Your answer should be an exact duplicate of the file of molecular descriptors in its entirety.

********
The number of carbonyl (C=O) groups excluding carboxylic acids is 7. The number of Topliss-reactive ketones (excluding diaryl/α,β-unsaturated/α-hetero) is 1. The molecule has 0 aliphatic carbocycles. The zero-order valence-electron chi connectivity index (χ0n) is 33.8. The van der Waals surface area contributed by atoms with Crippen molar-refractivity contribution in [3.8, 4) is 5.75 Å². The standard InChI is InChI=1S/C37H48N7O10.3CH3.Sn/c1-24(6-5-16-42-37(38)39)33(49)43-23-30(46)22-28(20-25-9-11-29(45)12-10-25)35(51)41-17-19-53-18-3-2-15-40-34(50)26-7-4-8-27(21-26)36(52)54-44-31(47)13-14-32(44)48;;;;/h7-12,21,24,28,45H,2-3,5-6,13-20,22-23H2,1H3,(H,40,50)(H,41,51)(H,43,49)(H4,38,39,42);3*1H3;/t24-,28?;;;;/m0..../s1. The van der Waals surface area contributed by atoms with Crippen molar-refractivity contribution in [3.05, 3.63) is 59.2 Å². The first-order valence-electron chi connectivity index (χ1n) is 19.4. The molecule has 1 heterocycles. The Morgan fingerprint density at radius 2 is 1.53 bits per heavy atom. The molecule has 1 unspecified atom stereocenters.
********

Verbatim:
The number of carbonyl (C=O) groups excluding carboxylic acids is 7. The number of Topliss-reactive ketones (excluding diaryl/α,β-unsaturated/α-hetero) is 1. The molecule has 0 aliphatic carbocycles. The zero-order valence-electron chi connectivity index (χ0n) is 33.8. The van der Waals surface area contributed by atoms with Crippen molar-refractivity contribution in [3.8, 4) is 5.75 Å². The standard InChI is InChI=1S/C37H48N7O10.3CH3.Sn/c1-24(6-5-16-42-37(38)39)33(49)43-23-30(46)22-28(20-25-9-11-29(45)12-10-25)35(51)41-17-19-53-18-3-2-15-40-34(50)26-7-4-8-27(21-26)36(52)54-44-31(47)13-14-32(44)48;;;;/h7-12,21,24,28,45H,2-3,5-6,13-20,22-23H2,1H3,(H,40,50)(H,41,51)(H,43,49)(H4,38,39,42);3*1H3;/t24-,28?;;;;/m0..../s1. The van der Waals surface area contributed by atoms with Crippen molar-refractivity contribution in [3.05, 3.63) is 59.2 Å². The first-order valence-electron chi connectivity index (χ1n) is 19.4. The molecule has 1 heterocycles. The Morgan fingerprint density at radius 2 is 1.53 bits per heavy atom. The molecule has 1 unspecified atom stereocenters.